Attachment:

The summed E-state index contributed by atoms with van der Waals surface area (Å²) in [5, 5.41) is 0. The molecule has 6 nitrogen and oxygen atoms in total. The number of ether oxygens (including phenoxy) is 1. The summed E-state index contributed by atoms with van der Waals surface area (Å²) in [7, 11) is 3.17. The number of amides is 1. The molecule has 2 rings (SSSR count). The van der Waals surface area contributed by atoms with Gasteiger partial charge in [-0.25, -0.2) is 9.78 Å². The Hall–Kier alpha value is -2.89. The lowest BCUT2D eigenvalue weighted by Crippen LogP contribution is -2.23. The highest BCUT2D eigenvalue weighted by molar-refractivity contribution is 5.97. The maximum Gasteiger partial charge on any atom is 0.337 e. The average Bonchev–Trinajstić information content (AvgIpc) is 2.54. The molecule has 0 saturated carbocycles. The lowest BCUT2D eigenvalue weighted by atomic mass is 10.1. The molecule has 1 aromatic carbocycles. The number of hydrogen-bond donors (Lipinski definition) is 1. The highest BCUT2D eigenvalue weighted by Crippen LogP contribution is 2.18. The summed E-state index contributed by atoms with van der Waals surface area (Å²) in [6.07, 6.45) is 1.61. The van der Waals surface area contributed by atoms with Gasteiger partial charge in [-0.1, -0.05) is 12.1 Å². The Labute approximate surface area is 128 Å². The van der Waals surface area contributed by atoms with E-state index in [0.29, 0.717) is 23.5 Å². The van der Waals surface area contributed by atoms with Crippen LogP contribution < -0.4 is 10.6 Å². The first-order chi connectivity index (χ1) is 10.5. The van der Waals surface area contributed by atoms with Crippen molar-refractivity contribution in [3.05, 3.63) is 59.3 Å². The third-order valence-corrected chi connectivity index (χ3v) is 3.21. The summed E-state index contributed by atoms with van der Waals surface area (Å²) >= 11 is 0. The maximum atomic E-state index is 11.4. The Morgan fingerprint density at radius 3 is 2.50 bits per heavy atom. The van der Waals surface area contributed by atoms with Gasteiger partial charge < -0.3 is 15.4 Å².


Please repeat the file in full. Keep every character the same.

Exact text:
The summed E-state index contributed by atoms with van der Waals surface area (Å²) in [5, 5.41) is 0. The molecule has 6 nitrogen and oxygen atoms in total. The number of ether oxygens (including phenoxy) is 1. The summed E-state index contributed by atoms with van der Waals surface area (Å²) in [7, 11) is 3.17. The number of amides is 1. The molecule has 2 rings (SSSR count). The van der Waals surface area contributed by atoms with Gasteiger partial charge in [-0.25, -0.2) is 9.78 Å². The Hall–Kier alpha value is -2.89. The lowest BCUT2D eigenvalue weighted by Crippen LogP contribution is -2.23. The highest BCUT2D eigenvalue weighted by molar-refractivity contribution is 5.97. The maximum Gasteiger partial charge on any atom is 0.337 e. The average Bonchev–Trinajstić information content (AvgIpc) is 2.54. The molecule has 0 saturated carbocycles. The lowest BCUT2D eigenvalue weighted by atomic mass is 10.1. The molecule has 1 aromatic carbocycles. The number of hydrogen-bond donors (Lipinski definition) is 1. The highest BCUT2D eigenvalue weighted by Crippen LogP contribution is 2.18. The summed E-state index contributed by atoms with van der Waals surface area (Å²) in [6.07, 6.45) is 1.61. The van der Waals surface area contributed by atoms with Gasteiger partial charge in [-0.1, -0.05) is 12.1 Å². The Labute approximate surface area is 128 Å². The van der Waals surface area contributed by atoms with E-state index in [0.29, 0.717) is 23.5 Å². The van der Waals surface area contributed by atoms with Crippen LogP contribution < -0.4 is 10.6 Å². The first-order chi connectivity index (χ1) is 10.5. The van der Waals surface area contributed by atoms with Crippen molar-refractivity contribution in [3.05, 3.63) is 59.3 Å². The third-order valence-corrected chi connectivity index (χ3v) is 3.21. The summed E-state index contributed by atoms with van der Waals surface area (Å²) >= 11 is 0. The maximum atomic E-state index is 11.4. The Morgan fingerprint density at radius 3 is 2.50 bits per heavy atom. The van der Waals surface area contributed by atoms with Gasteiger partial charge < -0.3 is 15.4 Å².